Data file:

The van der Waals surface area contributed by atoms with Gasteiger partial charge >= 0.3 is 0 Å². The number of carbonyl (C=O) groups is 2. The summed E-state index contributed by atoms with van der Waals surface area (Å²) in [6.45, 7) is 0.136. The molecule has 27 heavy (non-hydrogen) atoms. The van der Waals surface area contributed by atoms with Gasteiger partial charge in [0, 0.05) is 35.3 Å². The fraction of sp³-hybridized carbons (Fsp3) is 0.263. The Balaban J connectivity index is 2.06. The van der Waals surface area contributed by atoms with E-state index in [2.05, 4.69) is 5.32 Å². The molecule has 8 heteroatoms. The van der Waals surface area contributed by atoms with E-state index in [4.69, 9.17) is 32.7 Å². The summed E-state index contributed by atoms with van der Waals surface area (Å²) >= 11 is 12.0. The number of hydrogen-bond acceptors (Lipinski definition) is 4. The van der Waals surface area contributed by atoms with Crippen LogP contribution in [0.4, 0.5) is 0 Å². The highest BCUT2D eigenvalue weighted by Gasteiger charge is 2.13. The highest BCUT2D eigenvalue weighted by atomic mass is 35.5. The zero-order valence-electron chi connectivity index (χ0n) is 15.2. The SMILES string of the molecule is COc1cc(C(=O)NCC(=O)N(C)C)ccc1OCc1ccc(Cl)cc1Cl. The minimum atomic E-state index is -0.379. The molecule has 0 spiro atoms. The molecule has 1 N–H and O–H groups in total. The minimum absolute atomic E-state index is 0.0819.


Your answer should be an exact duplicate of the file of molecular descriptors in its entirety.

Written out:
The van der Waals surface area contributed by atoms with Gasteiger partial charge >= 0.3 is 0 Å². The number of carbonyl (C=O) groups is 2. The summed E-state index contributed by atoms with van der Waals surface area (Å²) in [6.45, 7) is 0.136. The molecule has 27 heavy (non-hydrogen) atoms. The van der Waals surface area contributed by atoms with Gasteiger partial charge in [0, 0.05) is 35.3 Å². The fraction of sp³-hybridized carbons (Fsp3) is 0.263. The Balaban J connectivity index is 2.06. The van der Waals surface area contributed by atoms with E-state index in [2.05, 4.69) is 5.32 Å². The molecule has 8 heteroatoms. The van der Waals surface area contributed by atoms with E-state index in [4.69, 9.17) is 32.7 Å². The summed E-state index contributed by atoms with van der Waals surface area (Å²) >= 11 is 12.0. The number of hydrogen-bond acceptors (Lipinski definition) is 4. The van der Waals surface area contributed by atoms with Crippen LogP contribution in [0.4, 0.5) is 0 Å². The highest BCUT2D eigenvalue weighted by Gasteiger charge is 2.13. The highest BCUT2D eigenvalue weighted by atomic mass is 35.5. The zero-order valence-electron chi connectivity index (χ0n) is 15.2. The SMILES string of the molecule is COc1cc(C(=O)NCC(=O)N(C)C)ccc1OCc1ccc(Cl)cc1Cl. The minimum atomic E-state index is -0.379. The molecule has 0 spiro atoms. The molecule has 1 N–H and O–H groups in total. The minimum absolute atomic E-state index is 0.0819.